Thousands come together for Liora

Outpouring of emotion for woman on life support


Thousands of people around the world have responded to a Hendon family's plea to pray for their 20-year-old daughter, who is on life support.

At the time of writing, Liora Rosenberg, a former Hasmonean and JFS pupil, was in critical condition in hospital after suffering "a bleed to the brain" and pneumonia.

She was taken ill and admitted to hospital before Pesach.

More than 12,000 people joined the Facebook group, "Do a mitzvah in the name of Liora Rosenberg", which was set up on April 21 on behalf of the family to urge the community to "pull together, storm the heavens and do anything we can" to save the teaching assistant through prayers, good deeds and charity.

An additional JustGiving page, set up in her name, has so far raised over £20,000.

Over £17,000 is raised by well-wishers

Liora's mother, Lauren, who is orginally from France, wrote on Facebook on Monday: "Please pray, I know my daughter is alive, even though at the moment she is on life support and has no reaction or movement."

She also wrote on Sunday: "I was told that my daughter will die on Monday, then on Tuesday, then on Wednesday, but thank God she is still with us.

"Doctors wanted to do the last test to confirm she is brain dead, but till now they have been unable to do the test as Liora's sodium level is too high. Thank God for this."

People from all over the world joined the group and posted messages of support, declaring they were praying and doing mitzvot in her name.

A man with the Facebook name of Yaacov Rab-eye Bee Benzaquen wrote: "I was at the Kotel this afternoon with my boys and I prayed for Liora and her family."

Another user, Vanessa Lelah, from Sydney, said: "Liora has been added to mesheberach prayers for the sick in Sydney, Melbourne, Gold Coast, Singapore.

"Please can all of you withnrelatives in different countries contact your rabbis to add her to lists in local shuls."

Some members of the Facebook group provided contact details for private doctors and alternative medical practitioners, while others offered to organise transport to and from the hospital for family members.

Other group members said they had donated blood for the first time, and another said she had donated her hair to a charity. One woman created a spread sheet that people could use to organise their prayers.

The family of the 20-year-old, who works at a Jewish school in north London, has changed her name to Chaya Leah Rachel bat Esther - an act which is said to ward off the evil eye.

United Synagogue Rabbi David Mason, of Muswell Hill Synagogue, explained: "You add the name Chaya when someone is critically ill. Chaya means life and it is considered good luck and adds strength to the prayers for her."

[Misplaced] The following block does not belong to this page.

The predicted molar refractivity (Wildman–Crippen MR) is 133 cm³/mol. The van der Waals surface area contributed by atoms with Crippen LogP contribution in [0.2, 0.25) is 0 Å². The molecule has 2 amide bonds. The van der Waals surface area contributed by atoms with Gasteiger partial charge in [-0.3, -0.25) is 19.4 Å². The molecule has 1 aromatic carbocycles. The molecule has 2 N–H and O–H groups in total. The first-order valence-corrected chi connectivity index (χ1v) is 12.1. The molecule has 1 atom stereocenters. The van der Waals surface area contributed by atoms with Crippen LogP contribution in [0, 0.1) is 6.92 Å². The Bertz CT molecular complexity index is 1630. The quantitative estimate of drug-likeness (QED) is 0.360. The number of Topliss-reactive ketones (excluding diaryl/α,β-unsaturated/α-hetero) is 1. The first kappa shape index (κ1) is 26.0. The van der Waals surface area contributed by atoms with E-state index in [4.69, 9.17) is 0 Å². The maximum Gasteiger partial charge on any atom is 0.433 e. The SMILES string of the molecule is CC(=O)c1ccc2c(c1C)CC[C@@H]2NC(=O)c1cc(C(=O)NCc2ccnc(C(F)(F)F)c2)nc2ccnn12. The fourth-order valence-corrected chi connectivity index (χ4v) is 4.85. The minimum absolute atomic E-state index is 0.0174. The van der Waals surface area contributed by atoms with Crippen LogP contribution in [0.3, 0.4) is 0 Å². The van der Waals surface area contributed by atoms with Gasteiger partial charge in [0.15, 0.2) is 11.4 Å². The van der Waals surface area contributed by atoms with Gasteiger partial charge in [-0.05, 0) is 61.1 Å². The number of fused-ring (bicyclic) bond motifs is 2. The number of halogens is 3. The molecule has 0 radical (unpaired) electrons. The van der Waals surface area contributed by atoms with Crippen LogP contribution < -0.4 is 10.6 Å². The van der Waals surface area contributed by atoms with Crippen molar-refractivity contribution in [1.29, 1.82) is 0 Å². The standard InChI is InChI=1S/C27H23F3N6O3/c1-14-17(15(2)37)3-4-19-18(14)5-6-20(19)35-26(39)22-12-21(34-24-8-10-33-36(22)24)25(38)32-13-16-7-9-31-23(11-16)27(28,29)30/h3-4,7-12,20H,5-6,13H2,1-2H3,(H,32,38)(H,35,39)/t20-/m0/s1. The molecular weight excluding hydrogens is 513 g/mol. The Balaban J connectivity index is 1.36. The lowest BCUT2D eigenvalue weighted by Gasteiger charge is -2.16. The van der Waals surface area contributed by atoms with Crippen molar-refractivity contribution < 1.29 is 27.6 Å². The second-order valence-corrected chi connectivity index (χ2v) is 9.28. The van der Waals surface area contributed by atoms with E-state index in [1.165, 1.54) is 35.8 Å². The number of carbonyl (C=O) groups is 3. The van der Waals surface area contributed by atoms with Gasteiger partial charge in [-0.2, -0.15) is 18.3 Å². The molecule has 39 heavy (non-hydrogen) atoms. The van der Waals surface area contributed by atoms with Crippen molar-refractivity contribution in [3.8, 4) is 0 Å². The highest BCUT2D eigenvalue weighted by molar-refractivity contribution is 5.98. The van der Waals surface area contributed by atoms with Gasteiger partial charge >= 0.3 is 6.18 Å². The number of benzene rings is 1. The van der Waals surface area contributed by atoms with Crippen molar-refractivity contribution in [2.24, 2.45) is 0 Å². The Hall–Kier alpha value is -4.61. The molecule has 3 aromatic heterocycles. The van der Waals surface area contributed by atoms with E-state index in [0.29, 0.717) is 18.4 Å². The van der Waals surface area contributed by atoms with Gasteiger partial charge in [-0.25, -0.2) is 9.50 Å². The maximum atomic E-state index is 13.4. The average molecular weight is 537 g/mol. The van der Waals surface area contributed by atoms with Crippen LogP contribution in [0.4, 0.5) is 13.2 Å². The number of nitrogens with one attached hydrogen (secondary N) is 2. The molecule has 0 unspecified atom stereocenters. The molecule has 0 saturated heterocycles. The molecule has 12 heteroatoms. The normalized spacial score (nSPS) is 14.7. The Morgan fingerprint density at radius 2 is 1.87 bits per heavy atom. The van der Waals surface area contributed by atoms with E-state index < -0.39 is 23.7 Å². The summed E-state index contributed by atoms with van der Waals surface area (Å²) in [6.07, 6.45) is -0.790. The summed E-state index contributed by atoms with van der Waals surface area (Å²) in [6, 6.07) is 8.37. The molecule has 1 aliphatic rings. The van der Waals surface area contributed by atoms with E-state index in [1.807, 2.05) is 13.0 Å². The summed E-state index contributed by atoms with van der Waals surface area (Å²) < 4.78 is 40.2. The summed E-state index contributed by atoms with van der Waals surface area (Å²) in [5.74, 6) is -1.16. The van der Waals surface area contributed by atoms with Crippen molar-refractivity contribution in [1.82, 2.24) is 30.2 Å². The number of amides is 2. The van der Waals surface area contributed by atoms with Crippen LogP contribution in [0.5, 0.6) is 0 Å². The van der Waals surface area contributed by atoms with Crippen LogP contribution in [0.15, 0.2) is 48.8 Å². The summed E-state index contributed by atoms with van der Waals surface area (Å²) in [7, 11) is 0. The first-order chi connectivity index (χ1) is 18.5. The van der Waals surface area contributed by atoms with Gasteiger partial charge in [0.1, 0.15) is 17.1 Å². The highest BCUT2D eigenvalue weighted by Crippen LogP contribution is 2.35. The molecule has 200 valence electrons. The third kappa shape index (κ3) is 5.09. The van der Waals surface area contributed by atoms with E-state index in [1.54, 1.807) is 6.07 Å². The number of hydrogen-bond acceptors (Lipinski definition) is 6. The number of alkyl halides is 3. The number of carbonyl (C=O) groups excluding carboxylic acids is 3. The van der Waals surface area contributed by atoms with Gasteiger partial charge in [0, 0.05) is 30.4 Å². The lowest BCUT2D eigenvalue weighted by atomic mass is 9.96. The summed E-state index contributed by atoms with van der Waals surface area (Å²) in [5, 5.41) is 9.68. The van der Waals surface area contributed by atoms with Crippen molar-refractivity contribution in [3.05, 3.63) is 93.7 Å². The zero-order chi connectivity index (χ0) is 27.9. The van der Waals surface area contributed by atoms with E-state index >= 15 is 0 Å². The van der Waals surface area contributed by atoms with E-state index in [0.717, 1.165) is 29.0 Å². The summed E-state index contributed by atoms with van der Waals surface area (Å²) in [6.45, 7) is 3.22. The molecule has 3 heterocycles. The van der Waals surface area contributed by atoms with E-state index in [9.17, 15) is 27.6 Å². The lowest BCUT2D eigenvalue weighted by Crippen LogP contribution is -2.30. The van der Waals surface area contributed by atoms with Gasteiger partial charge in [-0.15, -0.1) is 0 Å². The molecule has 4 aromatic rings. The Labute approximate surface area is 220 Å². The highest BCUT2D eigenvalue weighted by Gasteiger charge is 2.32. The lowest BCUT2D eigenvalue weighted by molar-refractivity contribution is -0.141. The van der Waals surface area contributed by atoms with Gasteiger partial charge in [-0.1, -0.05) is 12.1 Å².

Liora's mother met doctors at the Royal London Hospital on Monday to plead with them not to take her off life support and wait before carrying out the stem-cell test that would determine her brain activity.

Mrs Rosenberg wrote on Facebook on Tuesday: "Please pray for the doctors to give the vitamin C [injection] as they refused and [that they wait] an extra two days before doing the brain stem test. So far they have refused my request."

Barts Health NHS Trust said: "Our consultants and ward staff are in close contact with the family and meeting regularly. At the trust, we will always listen to the wishes of our patients and their families to ensure their involvement in decisions about care."

A JustGiving page has also been created on behalf of the family which said that giving charity could help bring about a miracle recovery. In days, more than £17,000 was raised for the emergency volunteer service Hatzola NW.

Rabbi Mason explained: "There is the idea that giving charity can save you from death, which is why, in this case, people have donated so much."

Family friend Tali Silas, 17, from Finchley, north London, was one of the thousands moved to help the family online.

Ms Silas, who is a friend of Liora's sister, Fiona, set up a Twitter account calling on people to pray for her.

She said: "I've been speaking to Fiona and she is convinced a miracle will happen, the whole family are. They have been overwhelmed by the amount of support they have had and are so grateful. They need all the help they can get."

The Yavneh student added: "Liora had so many friends, people are so upset about it. She is so popular. She is great at art too and loves reality TV programmes, just like a normal girl."

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